Closing out the first leg of their latest U.S. tour, criminally underappreciated Canadian favorites Blue Rodeo spent Saturday night in Chicago with a surprisingly deep (and, at times, obscure) set list, digging out tracks from a few albums that have been missing from the set in recent years. Considering that their latest album is titled The Things We Left Behind, it’s appropriate to find the band looking back. (Fellow Popdose comrade Ed Murray reviewed the new album earlier this year, just in case you missed it.)
The band returned to Martyrs’, their longtime stomping ground in Chicago, for their second show at the venue this year, following a winter stop this past January. It’s well-known that singer-guitarist Greg Keelor has been struggling with hearing difficulties over the past year, causing the band to make some adjustments to their sound and stage setup to compensate. Some of the more acoustic material (like the set-opening “Cynthia,” from the band’s landmark 1993 release 5 Days in July) seemed strategically placed in the set list for that reason. Additionally, drummer Glenn Milchem used brushes instead of sticks for the duration of the set (previously, during earlier Canadian dates, he’d been using a soundproof shield around the drum kit) to minimize some of the noise onstage.
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The U.S. dates gave Blue Rodeo an opportunity to work through some “new” older material with keyboard player Michael Boguski, who seems to have finally moved past temporary status with the group. Three of the tracks came off of the band’s sadly underrated 2000 release The Days In Between. While Keelor is on record as not being a huge fan of the album, Cuddy apparently has a different viewpoint, and the three Cuddy tracks from that release were a welcome addition to the set. Cuddy set up “Cinema Song” (insert personal moment of swooning here!) as “a track you’ve probably never heard before,” and the song, every bit as spooky and gloomy as the title suggests, is one that should have made its way into the set list a long time ago. (Then again, The Days In Between is one of my favorite Blue Rodeo albums of the past ten years, so I might be biased.)
Keelor introduced “Moon & Tree” (from the band’s 1997 release Tremolo) as “another one you haven’t heard,” and Blue Rodeo opted for the harder-edged Nowhere to Here-era version (which you can find on their In Stereovision DVD compilation). “Moon & Tree” was one of several examples throughout the night that proved that although they might have backed off a bit on the volume, they could still rock it up like they did in the Blue Rodeo shows of old.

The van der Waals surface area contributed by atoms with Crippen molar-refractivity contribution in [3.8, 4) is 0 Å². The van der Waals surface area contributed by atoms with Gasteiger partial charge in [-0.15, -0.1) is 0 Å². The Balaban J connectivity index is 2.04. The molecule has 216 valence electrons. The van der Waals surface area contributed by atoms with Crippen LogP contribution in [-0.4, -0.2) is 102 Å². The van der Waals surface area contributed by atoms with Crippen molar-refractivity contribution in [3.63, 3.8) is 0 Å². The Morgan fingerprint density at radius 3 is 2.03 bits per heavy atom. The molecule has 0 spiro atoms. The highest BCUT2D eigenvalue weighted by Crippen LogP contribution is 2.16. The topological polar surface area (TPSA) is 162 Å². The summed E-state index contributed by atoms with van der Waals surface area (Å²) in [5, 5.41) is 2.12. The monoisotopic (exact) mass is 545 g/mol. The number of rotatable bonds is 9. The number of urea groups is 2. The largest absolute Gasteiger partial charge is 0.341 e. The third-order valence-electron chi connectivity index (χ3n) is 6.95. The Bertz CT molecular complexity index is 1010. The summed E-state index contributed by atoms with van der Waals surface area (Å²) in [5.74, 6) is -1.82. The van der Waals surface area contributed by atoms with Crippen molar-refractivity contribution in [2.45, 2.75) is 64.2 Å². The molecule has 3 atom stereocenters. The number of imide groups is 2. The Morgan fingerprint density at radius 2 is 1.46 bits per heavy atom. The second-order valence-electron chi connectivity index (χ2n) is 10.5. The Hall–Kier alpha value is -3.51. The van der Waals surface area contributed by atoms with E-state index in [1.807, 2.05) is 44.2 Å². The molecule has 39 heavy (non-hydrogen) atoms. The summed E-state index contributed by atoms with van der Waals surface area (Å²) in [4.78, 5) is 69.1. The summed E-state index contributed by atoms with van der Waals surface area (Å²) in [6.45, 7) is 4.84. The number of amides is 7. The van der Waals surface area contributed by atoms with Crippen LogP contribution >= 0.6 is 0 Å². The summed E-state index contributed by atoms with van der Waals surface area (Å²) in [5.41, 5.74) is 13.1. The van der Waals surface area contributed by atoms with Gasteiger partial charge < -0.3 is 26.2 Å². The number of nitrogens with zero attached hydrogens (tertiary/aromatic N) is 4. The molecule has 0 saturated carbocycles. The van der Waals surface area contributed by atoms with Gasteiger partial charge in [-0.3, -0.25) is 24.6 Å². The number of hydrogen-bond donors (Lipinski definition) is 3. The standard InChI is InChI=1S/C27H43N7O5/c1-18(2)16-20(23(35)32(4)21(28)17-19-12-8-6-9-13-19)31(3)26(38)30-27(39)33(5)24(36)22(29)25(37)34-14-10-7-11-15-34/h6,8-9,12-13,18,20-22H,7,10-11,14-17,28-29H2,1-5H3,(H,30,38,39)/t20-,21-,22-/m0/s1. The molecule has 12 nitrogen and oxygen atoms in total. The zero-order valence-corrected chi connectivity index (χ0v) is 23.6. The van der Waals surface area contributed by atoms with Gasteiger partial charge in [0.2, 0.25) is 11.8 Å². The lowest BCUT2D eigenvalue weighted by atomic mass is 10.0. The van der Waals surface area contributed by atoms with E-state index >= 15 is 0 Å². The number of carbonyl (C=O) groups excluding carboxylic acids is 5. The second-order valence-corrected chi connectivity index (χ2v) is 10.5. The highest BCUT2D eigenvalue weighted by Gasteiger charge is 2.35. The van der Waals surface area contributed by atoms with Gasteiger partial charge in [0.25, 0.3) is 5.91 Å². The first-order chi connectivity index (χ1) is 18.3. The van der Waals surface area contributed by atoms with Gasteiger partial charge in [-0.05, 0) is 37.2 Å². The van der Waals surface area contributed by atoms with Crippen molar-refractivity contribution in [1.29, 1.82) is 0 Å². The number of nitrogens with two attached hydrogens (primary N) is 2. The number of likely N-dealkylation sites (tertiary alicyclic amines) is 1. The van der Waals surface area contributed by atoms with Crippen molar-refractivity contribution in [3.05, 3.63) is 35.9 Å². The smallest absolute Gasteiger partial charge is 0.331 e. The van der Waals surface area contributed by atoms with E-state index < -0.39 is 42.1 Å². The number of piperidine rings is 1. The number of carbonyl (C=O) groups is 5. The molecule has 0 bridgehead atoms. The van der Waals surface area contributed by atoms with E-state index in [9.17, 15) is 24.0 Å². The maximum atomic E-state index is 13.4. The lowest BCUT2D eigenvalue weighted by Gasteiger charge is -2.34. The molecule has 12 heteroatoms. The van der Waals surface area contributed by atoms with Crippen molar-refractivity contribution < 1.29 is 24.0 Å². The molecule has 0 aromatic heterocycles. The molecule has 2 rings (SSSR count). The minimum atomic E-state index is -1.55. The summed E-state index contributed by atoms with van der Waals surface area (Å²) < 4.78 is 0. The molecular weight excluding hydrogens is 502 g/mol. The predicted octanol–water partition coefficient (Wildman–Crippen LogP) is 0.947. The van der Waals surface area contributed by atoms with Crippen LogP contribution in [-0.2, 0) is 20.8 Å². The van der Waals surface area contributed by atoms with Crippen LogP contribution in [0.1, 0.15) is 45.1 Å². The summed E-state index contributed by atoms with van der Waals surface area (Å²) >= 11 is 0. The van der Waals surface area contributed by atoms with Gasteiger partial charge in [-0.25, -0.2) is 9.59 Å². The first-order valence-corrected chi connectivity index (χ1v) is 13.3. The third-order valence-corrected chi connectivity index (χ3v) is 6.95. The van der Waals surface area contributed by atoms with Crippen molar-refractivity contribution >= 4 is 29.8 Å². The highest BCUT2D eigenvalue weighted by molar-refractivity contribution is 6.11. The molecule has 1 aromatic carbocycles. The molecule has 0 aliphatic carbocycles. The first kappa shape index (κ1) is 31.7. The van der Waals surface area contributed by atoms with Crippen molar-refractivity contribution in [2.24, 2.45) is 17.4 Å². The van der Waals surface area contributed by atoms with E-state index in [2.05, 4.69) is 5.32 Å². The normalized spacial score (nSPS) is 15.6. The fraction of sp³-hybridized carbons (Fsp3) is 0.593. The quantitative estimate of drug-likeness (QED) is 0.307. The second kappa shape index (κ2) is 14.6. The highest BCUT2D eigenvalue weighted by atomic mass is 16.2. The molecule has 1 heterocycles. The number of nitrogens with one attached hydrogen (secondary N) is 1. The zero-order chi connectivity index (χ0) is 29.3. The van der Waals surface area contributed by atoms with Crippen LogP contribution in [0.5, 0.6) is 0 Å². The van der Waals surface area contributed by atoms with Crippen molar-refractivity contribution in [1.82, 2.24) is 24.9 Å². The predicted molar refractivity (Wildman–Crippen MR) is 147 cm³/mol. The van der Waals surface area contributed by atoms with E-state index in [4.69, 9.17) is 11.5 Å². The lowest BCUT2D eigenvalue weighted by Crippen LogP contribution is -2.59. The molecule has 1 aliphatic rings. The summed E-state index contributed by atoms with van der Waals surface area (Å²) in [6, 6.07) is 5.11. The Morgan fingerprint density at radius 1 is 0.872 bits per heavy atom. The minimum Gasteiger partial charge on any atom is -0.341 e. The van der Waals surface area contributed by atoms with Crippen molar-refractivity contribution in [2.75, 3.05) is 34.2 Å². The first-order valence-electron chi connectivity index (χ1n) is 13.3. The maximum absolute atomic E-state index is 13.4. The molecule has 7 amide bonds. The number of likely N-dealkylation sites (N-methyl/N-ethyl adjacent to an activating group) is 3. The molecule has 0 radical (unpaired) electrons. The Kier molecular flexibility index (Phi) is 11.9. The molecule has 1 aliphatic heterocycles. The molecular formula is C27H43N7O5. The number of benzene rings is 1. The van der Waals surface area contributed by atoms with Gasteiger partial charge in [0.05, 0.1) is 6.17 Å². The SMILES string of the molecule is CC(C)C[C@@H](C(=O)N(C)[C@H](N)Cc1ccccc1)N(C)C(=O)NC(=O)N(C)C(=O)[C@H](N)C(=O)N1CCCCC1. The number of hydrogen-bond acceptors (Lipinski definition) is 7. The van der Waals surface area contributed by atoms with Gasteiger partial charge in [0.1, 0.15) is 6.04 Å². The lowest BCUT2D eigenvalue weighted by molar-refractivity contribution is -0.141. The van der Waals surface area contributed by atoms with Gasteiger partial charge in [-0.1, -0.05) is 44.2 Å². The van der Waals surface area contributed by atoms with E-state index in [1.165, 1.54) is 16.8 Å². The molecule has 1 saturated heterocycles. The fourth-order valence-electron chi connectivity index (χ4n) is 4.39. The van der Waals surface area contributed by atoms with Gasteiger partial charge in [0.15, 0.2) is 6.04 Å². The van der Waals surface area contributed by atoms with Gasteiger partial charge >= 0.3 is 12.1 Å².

The usual ripping guitar solo by Keelor during “5 Days in May” was replaced by a heavy-metal fiddle meltdown courtesy of longtime BR associate Anne Lindsay, a nice surprise addition to the band’s lineup for the U.S. dates, adding fiddle and additional backing vocals. And Boguski proved that he’s found his comfort zone within Blue Rodeo, turning in a keyboard solo during “5 Days” that came damn close to the great keyboard theatrics often heard during James Gray’s tenure with the group. Cuff the Duke vocalist Wayne Petti (a guest on the latest album) added additional vocals and instrumentation to the night (in addition to opening the show with Cuff the Duke).
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Cuddy’s “Candice” was a highlight of the four tracks Blue Rodeo played from the new album. Considering that The Things We Left Behind is a double album, it’s a bit surprising that they’re not featuring more material from it in the set. I would’ve loved to hear a couple more songs from the album — either Keelor’s “Gossip” or “Arizona Dust” from Cuddy would have been nice additions. But make no mistake, I certainly was okay with the set list. Besides the material from The Days In Between and Tremolo (1997), hearing “Finger Lakes” (a true set-list rarity, from 2005’s Are You Ready) and Keelor’s “Fools Like You” (from 1992’s Lost Together) was a wonderful experience.
With the issue of a “temporary” keyboard player apparently behind them, it was good to finally see Blue Rodeo shake up a set list that’s felt stagnant at times in the past couple of years. This was easily the 14th or 15th time I’ve seen the band, and although they’re sadly unknown for the most part here in the States, the fans that are aware don’t take these rare American visits for granted. (The tour resumes on June 22 in Los Angeles; you can find a list of the remaining dates here.)
It Could Happen to You
Fools Like You
One More Night
Don’t Let the Darkness
Always Getting Better
5 Days in May
Heart Like Mine
Moon & Tree
Never Look Back
Head Over Heels
Hasn’t Hit Me Yet
Til I Am Myself Again